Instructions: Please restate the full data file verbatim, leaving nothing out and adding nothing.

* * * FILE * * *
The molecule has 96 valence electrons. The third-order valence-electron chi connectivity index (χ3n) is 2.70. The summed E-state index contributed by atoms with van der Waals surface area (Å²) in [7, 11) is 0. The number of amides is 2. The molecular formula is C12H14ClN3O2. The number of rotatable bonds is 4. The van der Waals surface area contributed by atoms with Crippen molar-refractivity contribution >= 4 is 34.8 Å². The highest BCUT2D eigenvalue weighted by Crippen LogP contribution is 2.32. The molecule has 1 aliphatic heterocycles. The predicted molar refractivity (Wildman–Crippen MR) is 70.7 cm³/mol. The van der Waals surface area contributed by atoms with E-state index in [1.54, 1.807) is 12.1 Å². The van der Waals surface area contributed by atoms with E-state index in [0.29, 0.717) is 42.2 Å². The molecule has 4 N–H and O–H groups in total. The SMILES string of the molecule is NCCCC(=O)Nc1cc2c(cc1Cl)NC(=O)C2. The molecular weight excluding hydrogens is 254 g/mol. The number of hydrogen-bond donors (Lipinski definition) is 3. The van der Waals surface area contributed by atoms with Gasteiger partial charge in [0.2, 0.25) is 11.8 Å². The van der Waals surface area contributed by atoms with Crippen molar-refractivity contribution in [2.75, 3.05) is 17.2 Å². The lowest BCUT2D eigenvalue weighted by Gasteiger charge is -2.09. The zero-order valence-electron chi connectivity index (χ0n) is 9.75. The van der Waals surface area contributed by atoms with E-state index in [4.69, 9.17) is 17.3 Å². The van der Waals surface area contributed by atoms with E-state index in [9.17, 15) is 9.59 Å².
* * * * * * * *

The molecule has 96 valence electrons. The third-order valence-electron chi connectivity index (χ3n) is 2.70. The summed E-state index contributed by atoms with van der Waals surface area (Å²) in [7, 11) is 0. The number of amides is 2. The molecular formula is C12H14ClN3O2. The number of rotatable bonds is 4. The van der Waals surface area contributed by atoms with Crippen molar-refractivity contribution >= 4 is 34.8 Å². The highest BCUT2D eigenvalue weighted by Crippen LogP contribution is 2.32. The molecule has 1 aliphatic heterocycles. The predicted molar refractivity (Wildman–Crippen MR) is 70.7 cm³/mol. The van der Waals surface area contributed by atoms with E-state index in [1.54, 1.807) is 12.1 Å². The van der Waals surface area contributed by atoms with E-state index in [0.29, 0.717) is 42.2 Å². The molecule has 4 N–H and O–H groups in total. The SMILES string of the molecule is NCCCC(=O)Nc1cc2c(cc1Cl)NC(=O)C2. The molecular weight excluding hydrogens is 254 g/mol. The number of hydrogen-bond donors (Lipinski definition) is 3. The van der Waals surface area contributed by atoms with Gasteiger partial charge in [0.2, 0.25) is 11.8 Å². The van der Waals surface area contributed by atoms with Crippen molar-refractivity contribution in [2.75, 3.05) is 17.2 Å². The lowest BCUT2D eigenvalue weighted by Gasteiger charge is -2.09. The zero-order valence-electron chi connectivity index (χ0n) is 9.75. The van der Waals surface area contributed by atoms with E-state index in [4.69, 9.17) is 17.3 Å². The van der Waals surface area contributed by atoms with E-state index in [9.17, 15) is 9.59 Å².